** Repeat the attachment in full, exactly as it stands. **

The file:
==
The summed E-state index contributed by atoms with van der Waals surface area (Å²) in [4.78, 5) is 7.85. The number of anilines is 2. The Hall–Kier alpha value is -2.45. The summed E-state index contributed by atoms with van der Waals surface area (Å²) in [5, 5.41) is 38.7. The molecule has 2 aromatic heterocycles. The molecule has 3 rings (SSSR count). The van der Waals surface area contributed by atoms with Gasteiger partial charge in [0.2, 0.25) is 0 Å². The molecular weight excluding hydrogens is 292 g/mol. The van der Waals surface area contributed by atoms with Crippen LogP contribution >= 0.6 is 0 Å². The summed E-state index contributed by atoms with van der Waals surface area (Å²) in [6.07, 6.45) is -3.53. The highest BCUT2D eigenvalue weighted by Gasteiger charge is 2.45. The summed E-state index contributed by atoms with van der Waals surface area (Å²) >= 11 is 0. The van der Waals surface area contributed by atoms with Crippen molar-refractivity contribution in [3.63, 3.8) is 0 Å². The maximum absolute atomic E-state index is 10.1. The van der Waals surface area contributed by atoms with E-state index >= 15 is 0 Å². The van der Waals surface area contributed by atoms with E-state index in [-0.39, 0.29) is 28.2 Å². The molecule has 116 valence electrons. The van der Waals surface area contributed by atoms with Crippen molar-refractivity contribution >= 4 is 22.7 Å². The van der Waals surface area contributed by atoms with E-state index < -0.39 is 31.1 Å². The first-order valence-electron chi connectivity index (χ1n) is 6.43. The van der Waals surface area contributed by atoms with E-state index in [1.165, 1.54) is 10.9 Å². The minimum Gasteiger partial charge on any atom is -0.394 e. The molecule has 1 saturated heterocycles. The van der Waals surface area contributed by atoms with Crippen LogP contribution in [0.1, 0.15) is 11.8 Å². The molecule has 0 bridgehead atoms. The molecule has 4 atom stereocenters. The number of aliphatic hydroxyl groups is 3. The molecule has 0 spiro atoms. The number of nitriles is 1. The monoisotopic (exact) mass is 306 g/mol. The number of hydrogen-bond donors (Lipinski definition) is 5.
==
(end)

The summed E-state index contributed by atoms with van der Waals surface area (Å²) in [4.78, 5) is 7.85. The number of anilines is 2. The Hall–Kier alpha value is -2.45. The summed E-state index contributed by atoms with van der Waals surface area (Å²) in [5, 5.41) is 38.7. The molecule has 2 aromatic heterocycles. The molecule has 3 rings (SSSR count). The van der Waals surface area contributed by atoms with Gasteiger partial charge in [0.2, 0.25) is 0 Å². The molecular weight excluding hydrogens is 292 g/mol. The van der Waals surface area contributed by atoms with Crippen LogP contribution >= 0.6 is 0 Å². The summed E-state index contributed by atoms with van der Waals surface area (Å²) in [6.07, 6.45) is -3.53. The highest BCUT2D eigenvalue weighted by Gasteiger charge is 2.45. The summed E-state index contributed by atoms with van der Waals surface area (Å²) >= 11 is 0. The van der Waals surface area contributed by atoms with Crippen molar-refractivity contribution in [3.63, 3.8) is 0 Å². The maximum absolute atomic E-state index is 10.1. The van der Waals surface area contributed by atoms with E-state index >= 15 is 0 Å². The van der Waals surface area contributed by atoms with E-state index in [-0.39, 0.29) is 28.2 Å². The molecule has 116 valence electrons. The van der Waals surface area contributed by atoms with Crippen molar-refractivity contribution >= 4 is 22.7 Å². The van der Waals surface area contributed by atoms with E-state index < -0.39 is 31.1 Å². The first-order valence-electron chi connectivity index (χ1n) is 6.43. The van der Waals surface area contributed by atoms with E-state index in [1.165, 1.54) is 10.9 Å². The minimum Gasteiger partial charge on any atom is -0.394 e. The molecule has 1 saturated heterocycles. The van der Waals surface area contributed by atoms with Crippen LogP contribution in [0.1, 0.15) is 11.8 Å². The molecule has 0 bridgehead atoms. The molecule has 4 atom stereocenters. The number of aliphatic hydroxyl groups is 3. The molecule has 0 spiro atoms. The number of nitriles is 1. The monoisotopic (exact) mass is 306 g/mol. The number of hydrogen-bond donors (Lipinski definition) is 5.